Discovering the range of options available to pharmacists and feeling gratification from helping individuals achieve better health through the wellness programs inspired Clark to pursue a career in pharmacy.

Diversity Leadership

As a fourth-year Pharm.D. Candidate at the Philadelphia College of Osteopathic Medicine School of Pharmacy in Suwanee, Georgia, Clark’s professional interests include pharmacy operations management, medication safety, and quality assurance. His plan at the moment, however, is to pursue a two-year residency in health-system pharmacy administration and leadership.

That choice of specialization is a natural one for Clark, who serves in several leadership roles, including Chair of the ASHP Pharmacy Student Forum Executive Committee and as a student representative to the ASHP House of Delegates.

Clark is perhaps most passionate about being a leader in diversity. This interest was sparked in high school, where he spearheaded the formation of diversity groups, and a task force. “I remember explaining to [my high school’s] administration that we didn’t have a diversity-focused organization and that we needed to hold a conversation around the topic,” he said. After speaking up and voicing his concerns, Clark was asked to start a campus diversity organization.

Clark was called on again to lead diversity initiatives at college, where the campus president asked him to facilitate a task force on the issue, with the goal of finding ways to recruit individuals from underserved communities to college positions. “Those discussions ultimately led us to build awareness among faculty and staff and promote discussions on matters related to race,” he recalled.

Clark’s rich history of diversity leadership has led him to his current position as a member of the ASHP’s Task Force on Racial Diversity, Equity, and Inclusion (DEI). His mentor, Joshua Blackwell, Pharm.D., clinical pharmacy manager, ambulatory services, at the University of Texas Southwestern Medical Center in Dallas, is excited to see what Clark will help achieve during his tenure on the ASHP DEI Task Force.

“When the call to action came from ASHP, Jeffrey immediately contacted me and expressed interest in serving as the student voice on the DEI Task Force,” said Dr. Blackwell. “I think one of Jeffrey’s greatest strengths is that he understands and listens to what other students around the country say their challenges and opportunities are within pharmacy schools. He wants to help them at every stage of their journey.”

Diverse Mentors, Leaders, and Students

Clark has reached impressive heights as a leader, but the path as a black male has come with some challenges. “I initially struggled to find a leader in pharmacy that I really connected with and felt comfortable telling my life story to, and I partly attribute that to not having someone who looks like me,” Clark said.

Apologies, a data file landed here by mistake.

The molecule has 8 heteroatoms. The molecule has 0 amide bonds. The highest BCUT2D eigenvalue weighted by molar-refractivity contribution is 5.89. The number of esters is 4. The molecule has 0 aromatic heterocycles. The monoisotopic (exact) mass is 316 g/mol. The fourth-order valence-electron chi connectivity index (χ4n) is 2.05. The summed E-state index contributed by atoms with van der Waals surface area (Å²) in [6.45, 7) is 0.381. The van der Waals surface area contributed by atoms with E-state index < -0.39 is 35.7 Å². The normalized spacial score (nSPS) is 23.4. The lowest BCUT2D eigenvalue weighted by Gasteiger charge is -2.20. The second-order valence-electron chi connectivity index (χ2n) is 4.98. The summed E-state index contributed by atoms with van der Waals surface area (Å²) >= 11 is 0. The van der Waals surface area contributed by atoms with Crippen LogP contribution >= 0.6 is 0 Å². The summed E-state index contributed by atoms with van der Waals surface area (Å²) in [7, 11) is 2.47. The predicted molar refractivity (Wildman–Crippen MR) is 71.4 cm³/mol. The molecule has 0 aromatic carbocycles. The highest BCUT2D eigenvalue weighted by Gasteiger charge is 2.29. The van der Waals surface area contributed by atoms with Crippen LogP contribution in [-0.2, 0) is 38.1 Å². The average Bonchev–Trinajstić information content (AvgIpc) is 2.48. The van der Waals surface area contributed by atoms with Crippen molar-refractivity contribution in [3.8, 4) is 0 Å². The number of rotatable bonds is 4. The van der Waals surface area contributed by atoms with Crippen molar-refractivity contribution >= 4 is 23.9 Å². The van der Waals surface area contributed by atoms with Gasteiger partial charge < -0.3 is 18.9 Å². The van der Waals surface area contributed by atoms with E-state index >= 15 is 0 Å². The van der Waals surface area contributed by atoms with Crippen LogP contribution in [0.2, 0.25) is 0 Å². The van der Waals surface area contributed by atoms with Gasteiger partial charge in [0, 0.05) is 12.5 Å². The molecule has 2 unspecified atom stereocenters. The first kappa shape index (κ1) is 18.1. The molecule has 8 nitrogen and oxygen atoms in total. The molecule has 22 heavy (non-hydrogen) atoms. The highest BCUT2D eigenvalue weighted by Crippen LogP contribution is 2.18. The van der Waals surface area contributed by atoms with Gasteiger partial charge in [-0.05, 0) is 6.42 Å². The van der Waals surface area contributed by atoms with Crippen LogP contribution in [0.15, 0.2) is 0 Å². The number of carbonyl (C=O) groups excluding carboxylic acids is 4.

Although he eventually found leaders who supported and guided him, that lack of an early connection may have translated to some missed opportunities, he believes. “There are lots of opportunities available to pharmacy students, but you have to know about them and figure out where to put your time and effort,” Clark said. “If you don’t have a mentor to guide you, that can be difficult.”

Clark hopes to dedicate part of his time on the ASHP DEI Task Force to ensuring that other potential and current pharmacy students do not similarly miss out on opportunities. Promoting awareness to communities and schools that have historically been less of a focus for pharmacy schools is one way he believes this can be done. Sharing the stories and achievements of diverse members of the pharmacy community should also make students feel more comfortable and interested in getting involved with pharmacy organizations, Clark believes.

“People of color sometimes don’t feel like they stand a chance, and they don’t see how they’re going to find a mentor or some kind of connection to break through racial barriers,” he said. “We need to be proactive in seeking out people from diverse backgrounds and to communicate better with them to let them know, ‘Hey, you can do this!’”

Practitioner Diversity Improves Patient Care

Clark is a member of the ASHP Task Force on Racial Diversity, Equity, and Inclusion.

Clark believes that having practitioners that represent the mirror the diverse range of patient backgrounds – whether it is race, sex, or socioeconomic level – can help improve the quality of care that individuals receive.

For example, he recalls finding some patients from minority backgrounds reluctant to share information with the hospital rounding team during some of his patient rounds. While the sheer size of a large medical team may have intimidated them, “in some cases where the patient we treated was black, I noticed that when I went into the room alone, they would be much more open to talking,” Clark recalled. “There are some people that feel more comfortable talking to a person who is like them.”

For all the reasons that diversity is so important to him, Clark is excited about the changes he and his peers stand to make through ASHP’s DEI Task Force. “Diversity is already happening,” he said. “We’re working hand-in-hand with ASHP staff to make sure we find every opportunity to grow, and to develop policies and accountability systems that keep us expanding our diversity, not just once, but on an ongoing basis.”

By David Wild

 

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November 30, 2020

ASHP’s Midyear Clinical Meeting is Unstoppable

Dear Colleagues,